1 cup risotto rice (arborio or carnaroli)
1 Star stock cube
Fresh ground pepper (white pepper preferred)
Parmigiano Reggiano

Add-ins: usually a protein and a veg. Edamame do well as both!

1.) Heat pressure cooker without lid on medium to medium-high heat. Add olive oil. While pot is heating, chop onion.
2.) Fill kettle just short of 3 cup mark with cold water and start.
3.) Add onion to pot and cook over medium heat until translucent, without browning. When halfway thorough, add rice and stock cube.
4.) Stir rice with oil and onion, breaking up stock cube with back of spoon. Cook the rice in oil until fully coated and cube is mostly broken up.
5.) Add boiling water to pot carefully. There will be lots of steam.
6.) Place lid on pressure cooker and lock. It should come up to pressure almost immediately because the water inside is already boiling.
7.) Cook at pressure for 7 minutes. While that's happening, I usually prep my add-ins. This is usually a bit of protein, like some cooked chicken breast, edamame, or frozen meatballs. Sometimes I add some vegetables like shredded zucchini or carrots. I'll use the microwave or a quick saute on the side
8.) Run pressure cooker under cold water until pressure releases, then remove lid and return to stove. Continue to cook on medium-high heat, stirring constantly, for about 5 minutes until a little more of the liquid has evaporated, but rice is still toothsome. Season with pepper. Stir in add-ins.
9.) Top with freshly grated Parmigiano Reggiano and serve immediately.

Makes 2 servings.

28 November 2005

I've been given the nickname Richie Meatballs by my New York friends. Guess that was one meatball sub too many. I do like my meat in ball form, I grant, but the sun does not rise and set on the meatball sub, glorious though it may be.

So, accordingly, I'm going to go home tonight and make a sopa de albondigas to the best of my ability. Spheres of succulent ground meat are a cross-cultural phenom: albondigas, polpettine, rissoles, koettbullar, soudzoukakia, frikadeller, bakso, klopse, cutlis, bitochki, ffagodau, chin nua and a bunch of variations on the root word kofta (kefte, kefta, keftede, keftethes) which proliferate across the lands which used to be the Ottoman empire, leading to the assumption that kofta or kefta is Turkish for meatball. The Ottoman Turks were big on ground meat.

Here's a recipe for Chile Rellenos Meatballs which seems like an insane idea.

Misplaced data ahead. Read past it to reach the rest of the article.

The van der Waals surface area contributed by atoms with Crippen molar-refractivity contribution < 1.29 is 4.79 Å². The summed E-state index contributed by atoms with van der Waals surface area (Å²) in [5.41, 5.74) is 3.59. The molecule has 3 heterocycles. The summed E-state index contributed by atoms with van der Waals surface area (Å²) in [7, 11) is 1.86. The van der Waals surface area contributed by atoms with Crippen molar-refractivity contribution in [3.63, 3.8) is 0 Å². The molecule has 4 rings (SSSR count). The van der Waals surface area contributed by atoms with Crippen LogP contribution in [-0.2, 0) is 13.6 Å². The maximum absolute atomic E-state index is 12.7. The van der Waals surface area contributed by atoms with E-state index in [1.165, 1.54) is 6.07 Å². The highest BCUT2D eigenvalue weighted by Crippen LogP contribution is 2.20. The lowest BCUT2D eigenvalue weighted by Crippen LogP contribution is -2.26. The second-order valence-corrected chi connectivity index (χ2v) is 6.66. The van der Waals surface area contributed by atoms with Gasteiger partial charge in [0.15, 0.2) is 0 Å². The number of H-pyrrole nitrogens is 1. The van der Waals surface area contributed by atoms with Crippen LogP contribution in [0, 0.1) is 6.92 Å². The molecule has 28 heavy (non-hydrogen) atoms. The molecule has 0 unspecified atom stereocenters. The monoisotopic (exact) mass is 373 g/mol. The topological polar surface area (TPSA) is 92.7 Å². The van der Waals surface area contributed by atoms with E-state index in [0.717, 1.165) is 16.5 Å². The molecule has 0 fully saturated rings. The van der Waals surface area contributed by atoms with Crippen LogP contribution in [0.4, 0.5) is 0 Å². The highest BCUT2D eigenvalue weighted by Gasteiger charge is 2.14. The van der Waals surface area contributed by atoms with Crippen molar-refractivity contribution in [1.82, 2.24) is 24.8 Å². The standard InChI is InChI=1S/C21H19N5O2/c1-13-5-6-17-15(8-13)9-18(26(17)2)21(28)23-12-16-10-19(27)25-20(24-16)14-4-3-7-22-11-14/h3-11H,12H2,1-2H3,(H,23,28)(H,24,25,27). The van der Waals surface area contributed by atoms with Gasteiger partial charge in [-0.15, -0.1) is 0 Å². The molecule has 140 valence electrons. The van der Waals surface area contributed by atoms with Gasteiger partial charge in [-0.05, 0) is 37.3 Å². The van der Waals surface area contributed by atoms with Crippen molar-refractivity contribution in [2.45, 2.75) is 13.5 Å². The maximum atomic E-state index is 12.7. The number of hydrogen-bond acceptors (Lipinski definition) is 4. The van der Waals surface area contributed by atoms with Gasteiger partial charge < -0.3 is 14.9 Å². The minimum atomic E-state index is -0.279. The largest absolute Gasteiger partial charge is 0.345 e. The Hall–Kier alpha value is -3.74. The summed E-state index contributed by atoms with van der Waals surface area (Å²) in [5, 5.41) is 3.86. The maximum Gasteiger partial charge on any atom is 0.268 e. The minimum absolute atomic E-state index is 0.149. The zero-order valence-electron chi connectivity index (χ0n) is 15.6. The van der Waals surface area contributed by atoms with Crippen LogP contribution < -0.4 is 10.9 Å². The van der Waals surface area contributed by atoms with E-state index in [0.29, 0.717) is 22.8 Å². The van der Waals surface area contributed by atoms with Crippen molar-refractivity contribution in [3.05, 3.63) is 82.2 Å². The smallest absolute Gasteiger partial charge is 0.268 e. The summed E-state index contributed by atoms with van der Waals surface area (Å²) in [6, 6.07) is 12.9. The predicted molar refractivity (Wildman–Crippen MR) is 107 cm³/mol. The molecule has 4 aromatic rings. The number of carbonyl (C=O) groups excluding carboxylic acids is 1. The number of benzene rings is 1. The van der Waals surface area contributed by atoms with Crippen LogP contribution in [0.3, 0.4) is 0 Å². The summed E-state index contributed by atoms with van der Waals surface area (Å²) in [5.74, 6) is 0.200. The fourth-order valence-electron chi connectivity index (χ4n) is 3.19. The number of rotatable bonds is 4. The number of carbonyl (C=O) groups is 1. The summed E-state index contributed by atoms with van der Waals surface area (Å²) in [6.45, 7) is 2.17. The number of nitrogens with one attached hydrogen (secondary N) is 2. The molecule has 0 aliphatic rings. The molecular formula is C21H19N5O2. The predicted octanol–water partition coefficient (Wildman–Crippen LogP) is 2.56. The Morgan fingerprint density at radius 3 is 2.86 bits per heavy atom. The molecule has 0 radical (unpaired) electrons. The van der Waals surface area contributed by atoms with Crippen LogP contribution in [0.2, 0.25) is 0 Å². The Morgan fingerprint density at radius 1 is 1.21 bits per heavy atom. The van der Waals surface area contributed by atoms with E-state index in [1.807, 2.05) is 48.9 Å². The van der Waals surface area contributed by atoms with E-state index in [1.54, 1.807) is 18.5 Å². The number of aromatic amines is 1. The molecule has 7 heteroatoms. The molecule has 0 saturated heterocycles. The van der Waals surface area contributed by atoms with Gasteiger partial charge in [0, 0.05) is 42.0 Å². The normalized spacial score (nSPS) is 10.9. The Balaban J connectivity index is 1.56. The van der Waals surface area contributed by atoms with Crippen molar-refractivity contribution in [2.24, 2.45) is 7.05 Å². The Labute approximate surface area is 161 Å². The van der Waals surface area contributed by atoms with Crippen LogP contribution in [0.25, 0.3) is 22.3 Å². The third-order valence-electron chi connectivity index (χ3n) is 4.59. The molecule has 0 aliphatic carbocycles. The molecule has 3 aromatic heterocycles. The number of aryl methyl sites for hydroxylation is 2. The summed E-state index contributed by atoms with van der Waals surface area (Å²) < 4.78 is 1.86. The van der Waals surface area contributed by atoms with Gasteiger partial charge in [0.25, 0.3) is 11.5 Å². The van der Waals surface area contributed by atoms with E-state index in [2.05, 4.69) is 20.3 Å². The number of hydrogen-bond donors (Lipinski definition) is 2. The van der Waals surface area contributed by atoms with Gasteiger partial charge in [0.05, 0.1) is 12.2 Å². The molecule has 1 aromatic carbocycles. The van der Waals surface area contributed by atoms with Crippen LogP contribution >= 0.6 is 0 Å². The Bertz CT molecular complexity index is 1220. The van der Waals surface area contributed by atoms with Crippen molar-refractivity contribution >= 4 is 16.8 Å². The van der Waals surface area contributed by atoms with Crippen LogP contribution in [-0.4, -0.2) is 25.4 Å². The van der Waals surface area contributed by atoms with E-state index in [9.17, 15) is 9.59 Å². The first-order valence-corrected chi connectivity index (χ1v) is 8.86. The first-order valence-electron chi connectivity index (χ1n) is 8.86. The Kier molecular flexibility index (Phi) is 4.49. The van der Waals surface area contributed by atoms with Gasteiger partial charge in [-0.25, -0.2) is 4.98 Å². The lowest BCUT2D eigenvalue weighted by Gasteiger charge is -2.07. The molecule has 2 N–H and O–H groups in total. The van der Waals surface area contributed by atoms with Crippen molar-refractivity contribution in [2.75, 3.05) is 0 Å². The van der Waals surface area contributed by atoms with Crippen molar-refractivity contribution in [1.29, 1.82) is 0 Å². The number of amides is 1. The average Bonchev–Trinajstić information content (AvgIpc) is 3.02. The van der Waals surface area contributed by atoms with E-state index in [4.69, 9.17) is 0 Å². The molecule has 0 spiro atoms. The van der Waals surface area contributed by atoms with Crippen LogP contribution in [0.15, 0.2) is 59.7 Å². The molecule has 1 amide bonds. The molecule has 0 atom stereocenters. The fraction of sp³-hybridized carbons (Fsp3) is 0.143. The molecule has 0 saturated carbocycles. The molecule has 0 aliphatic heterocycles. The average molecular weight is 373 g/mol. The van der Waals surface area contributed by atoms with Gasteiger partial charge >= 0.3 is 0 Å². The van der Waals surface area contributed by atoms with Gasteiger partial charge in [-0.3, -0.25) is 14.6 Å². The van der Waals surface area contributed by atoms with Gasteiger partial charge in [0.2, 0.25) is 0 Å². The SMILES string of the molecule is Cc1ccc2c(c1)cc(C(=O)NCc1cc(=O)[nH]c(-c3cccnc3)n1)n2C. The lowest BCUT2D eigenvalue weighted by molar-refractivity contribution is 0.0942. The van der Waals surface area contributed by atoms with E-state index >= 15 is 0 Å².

21 November 2005

Sourdough Stuffing

This is adapted from a recipe that appeared in Saveur November 2000

serves 12

2 sticks butter
3 medium yellow onions, peeled and diced
1 head celery, trimmed and diced
1 bunch chopped flat-leaf parsley (stems reserved for soup or stock)
1 cup chopped fresh sage leaves
Salt and pepper to taste
1 fresh 1 lb. loaf sourdough bread, broken into pieces and processed in a Cuisinart to breadcrumbs.
1/2 cup vegetable stock (or chicken if you don't have vegetarians around the table, but keep in mind that they live for stuffing.)

1.) Preheat oven to 350. Melt butter in large, heavy pot or skillet over medium-low heat.
2.) Add onions and cook over low heat, stirring occasionally until soft, about 15 minutes.
3.) Add celery, sage, parsley, salt & pepper. Cook 5 minutes longer.
4.) Turn out onion-celery-butter mixture into large mixing bowl. Add bread crumbs and toss until well-coated
5.) Pour stock over stuffing a little at a time, tossing to avoid sogginess.
6.) Use to stuff bird or bake in a hot, buttered baking dish at 350 for 30 minutes or until golden-brown on top.

04 November 2005

List of dishes at lunch at Ostaria del Ponte, Bagnoregio, Italy 10/5

This place is the best.  Editing this post to fix a misspelling, as it's now referenced for pasta shapes on Wikipedia.

Smoked deer carpaccio
Bresaola with parmigiano and arugula
Mixed bruschette

Ravioloni stuffed with spinach and ricotta di bufala, salsa rosa
Casoncelli (half-moons) stuffed with meat, butter-sage sauce
Fagottini (bundles) stuffed with ricotta and pear, radicchio cream sauce
Piciarelli (like fresh linguine) with tomato, sausage, hot pepper
Foglie d'uliva ("olive leaves", spinach pasta, leaf-shaped) with butter sauce, truffles

Duck with thyme
Wild boar stewed with juniper, olives, pearl onions.
Sausage and potatoes
Grilled vegetables